Alumni

Ashley Guo

Ashley Guo

Current position

Postdoctoral researcher, New York University
Favorite thing about being at UChicago
The cohort of people I was with. When I started, I hadn't done computational work before and needed help setting up my computer. These two people who were four or five years ahead of me would give me their old scripts and help me install whatever I needed.

Ashley Guo, PhD’20 remembers it well: arriving as a new graduate student in 2014, part of the first cohort of graduate students who would spend their entire graduate school tenure at what was then known as the Institute for Molecular Engineering.

“I remember the atmosphere,” she said. “There was a feeling of, this is really exciting and new, and all these faculty are coming from other great schools to start this new institute. There was no history, and there was a sense of freedom.”

Guo joined Prof. Juan de Pablo’s group, conducting molecular dynamics simulations of proteins involved in type 2 diabetes. The protein, called amylin, aggregates in those who have the disease, and Guo studied how two of these proteins might begin to come together. She also helped develop molecular simulation software.

Along the way, she found “a really great cohort of people. Everyone was warm and welcoming and helped me so much along the way.” She remembers long hours in the lab, punctuated by running into friends in the hallway late into the evening. “I miss hanging out with students and postdocs from other labs, especially at odd hours,” she said.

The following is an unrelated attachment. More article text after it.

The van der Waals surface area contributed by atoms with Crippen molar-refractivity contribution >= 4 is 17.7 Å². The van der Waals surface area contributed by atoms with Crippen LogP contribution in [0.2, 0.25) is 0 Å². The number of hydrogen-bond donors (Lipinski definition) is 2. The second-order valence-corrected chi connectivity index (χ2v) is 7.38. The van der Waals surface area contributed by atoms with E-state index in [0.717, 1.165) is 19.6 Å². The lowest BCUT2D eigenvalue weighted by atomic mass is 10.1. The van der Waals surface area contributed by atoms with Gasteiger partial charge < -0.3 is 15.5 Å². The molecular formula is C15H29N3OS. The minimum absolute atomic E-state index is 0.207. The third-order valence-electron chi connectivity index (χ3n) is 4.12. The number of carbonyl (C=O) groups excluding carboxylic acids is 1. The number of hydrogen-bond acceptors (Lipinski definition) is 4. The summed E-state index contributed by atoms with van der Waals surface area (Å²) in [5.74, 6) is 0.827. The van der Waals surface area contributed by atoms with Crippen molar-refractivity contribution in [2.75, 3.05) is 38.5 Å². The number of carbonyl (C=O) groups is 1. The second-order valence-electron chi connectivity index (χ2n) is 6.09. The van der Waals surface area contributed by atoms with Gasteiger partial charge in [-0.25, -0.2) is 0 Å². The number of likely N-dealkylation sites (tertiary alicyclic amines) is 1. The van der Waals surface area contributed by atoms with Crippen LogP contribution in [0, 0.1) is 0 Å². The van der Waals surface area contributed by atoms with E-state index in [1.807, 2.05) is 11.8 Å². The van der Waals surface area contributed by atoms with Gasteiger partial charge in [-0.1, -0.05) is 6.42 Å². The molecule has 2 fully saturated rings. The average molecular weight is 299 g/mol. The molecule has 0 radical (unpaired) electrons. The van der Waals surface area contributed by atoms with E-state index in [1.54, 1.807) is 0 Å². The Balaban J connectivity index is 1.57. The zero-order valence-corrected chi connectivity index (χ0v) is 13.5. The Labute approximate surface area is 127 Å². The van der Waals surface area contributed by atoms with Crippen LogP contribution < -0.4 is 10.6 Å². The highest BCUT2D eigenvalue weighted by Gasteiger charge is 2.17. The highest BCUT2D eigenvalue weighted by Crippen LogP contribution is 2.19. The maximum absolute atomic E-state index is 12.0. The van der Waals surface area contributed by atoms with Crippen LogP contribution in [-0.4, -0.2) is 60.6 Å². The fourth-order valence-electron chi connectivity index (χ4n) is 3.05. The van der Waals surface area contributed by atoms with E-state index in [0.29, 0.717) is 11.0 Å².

Her time at the school helped set her up for success by providing her the resources she needed not only in the classroom and the lab, but also for workshops and conferences. “There was an attitude of, we want everyone to do great,” she said. 

After earning her PhD in 2020, Guo began a postdoctoral fellowship at New York University’s Center for Soft Matter Research. There, she studies a different type of organization, this time looking at how collections of randomly interacting particles might become ordered. 

“We’re using tools from information theory to quantify the entropy of a system and characterize organization in it,” she said.

She hopes to eventually pursue a career in academia and wishes she could see her old colleagues as the Pritzker School of Molecular Engineering celebrates its anniversary.

“It has become such a strong school,” she said. “It will be exciting to see what happens in the next ten years.”

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